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Princecraft Nanook DLX WS - 2014

Published By: Jonathan Lee

By Jonathan Lee

After a 60-year track record of boat building, Princecraft has certainly learned a thing or two about building boats that satisfy the needs of Canadian boaters. With the arrival of 2014, the Princeville, Quebec-based business has introduced sweeping design changes to its entire lineup as well as introduced a few brand new models.

Among those new models is an intriguing compact multi-species model added to the company’s DLX series of fishing boats. The portable Nanook DLX WS stretches a modest 16-foot, six-inches in length and has a slim 88-inch beam, making it easier to store in the driveway. And with a dry weight of just over 1,000 lbs., even with the added weight of an outboard and plenty of gear, the Nanook is easy enough to pull with an SUV. That means enjoying a little fishing time on your favourite lake doesn’t require a powerful, gas guzzling full-sized pickup.

In case you’re wondering what a ‘Nanook’ is, Princecraft chose the name from Inuit mythology, which is the name of the polar bear, an animal the company says represents strength and ingenuity.

The Nanook DLX is currently offered in two versions, including our full windshield (WS) test boat and a side console (SC) version. Our WS model’s windshield provided excellent protection for both the driver and passenger, something boaters will appreciate in the cooler months.  

Without the frills for family cruising, the Nanook is clearly built for the serious angler. Instead of carpeting, the boat features a vinyl floor on the raised bow, side and stern casting decks as well as throughout the cockpit, which anglers should find easier for cleaning off fish scales and blood.

Made from tough 5052-H36 marine-grade aluminum alloy, the boat features a reverse chine hull that’s doubled from bow to mid-ship for added durability.

Although compact in size, the boat offers decent storage space with two forward triangular compartments, a passenger side glove box and a starboard-side compartment for various gear. A 45-inch wide by six-inch high port-storage compartment offers a 10-inch deep area where you can store rods or lifejackets and a collapsible paddle. A lift-up lockable in-floor rod storage area – a design borrowed from Princecraft’s 200 Hudson LX Series – is located between the two consoles. It holds up to six rods, including four seven-foot rods and two six-and-a-half foot rods. In this compartment our test boat had a 12V onboard battery charger for the optional Minn Kota 55PD V2 trolling motor mounted on the bow.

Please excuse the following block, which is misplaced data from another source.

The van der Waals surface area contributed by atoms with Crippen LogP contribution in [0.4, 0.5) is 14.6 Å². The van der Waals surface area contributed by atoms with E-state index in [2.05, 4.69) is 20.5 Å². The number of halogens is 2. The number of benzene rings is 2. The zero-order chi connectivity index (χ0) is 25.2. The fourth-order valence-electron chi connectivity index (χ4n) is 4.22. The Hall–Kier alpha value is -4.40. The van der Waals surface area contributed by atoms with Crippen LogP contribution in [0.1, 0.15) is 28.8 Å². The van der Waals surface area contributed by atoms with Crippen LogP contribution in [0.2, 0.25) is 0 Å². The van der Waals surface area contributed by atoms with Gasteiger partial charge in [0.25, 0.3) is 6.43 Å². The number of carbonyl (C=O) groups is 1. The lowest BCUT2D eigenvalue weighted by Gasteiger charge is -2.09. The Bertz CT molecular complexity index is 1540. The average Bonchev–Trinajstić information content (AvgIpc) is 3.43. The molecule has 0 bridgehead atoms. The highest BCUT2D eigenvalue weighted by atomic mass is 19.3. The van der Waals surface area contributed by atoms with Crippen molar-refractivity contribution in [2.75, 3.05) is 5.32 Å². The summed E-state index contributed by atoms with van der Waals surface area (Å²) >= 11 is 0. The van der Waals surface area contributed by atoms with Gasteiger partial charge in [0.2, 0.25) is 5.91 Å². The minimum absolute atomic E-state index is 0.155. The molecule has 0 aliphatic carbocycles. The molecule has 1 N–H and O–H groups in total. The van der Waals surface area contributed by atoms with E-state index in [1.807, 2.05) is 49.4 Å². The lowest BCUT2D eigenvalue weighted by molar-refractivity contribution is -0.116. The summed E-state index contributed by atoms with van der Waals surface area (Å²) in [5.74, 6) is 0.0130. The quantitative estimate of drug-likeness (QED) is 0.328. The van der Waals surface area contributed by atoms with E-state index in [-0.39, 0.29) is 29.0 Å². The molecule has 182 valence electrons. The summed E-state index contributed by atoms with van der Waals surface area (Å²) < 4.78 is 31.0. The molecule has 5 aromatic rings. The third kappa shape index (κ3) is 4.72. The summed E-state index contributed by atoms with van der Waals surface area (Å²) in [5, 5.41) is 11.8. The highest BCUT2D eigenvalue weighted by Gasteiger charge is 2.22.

Like every other model in its lineup this year, the Nanook features a new tan and black colour scheme. The two standard fold-down seats now feature grey and tan fabrics, replacing the company’s previous monochrome design.

At the roto mold cast helm, the driver is greeted by sporty black metal fleck finish panel with three recessed gauges above the wheel, including a tachometer, fuel gauge and speedometer. On either side of the wheel are circuit breakers as well as flip switches for the boat’s navigation and interior lights as well as the auto electric fill and drain for the Nanook’s aft port aerated livewell. Princecraft says it purposely located the 40-inch, 129L livewell at the boat’s stern because of the potential for injuring the fish in the bow as the boat hits the waves while underway. Our test model was equipped with an optional Lowrance X-4 Pro sonar, which provided lightning fast updates of what laid beneath below the boat.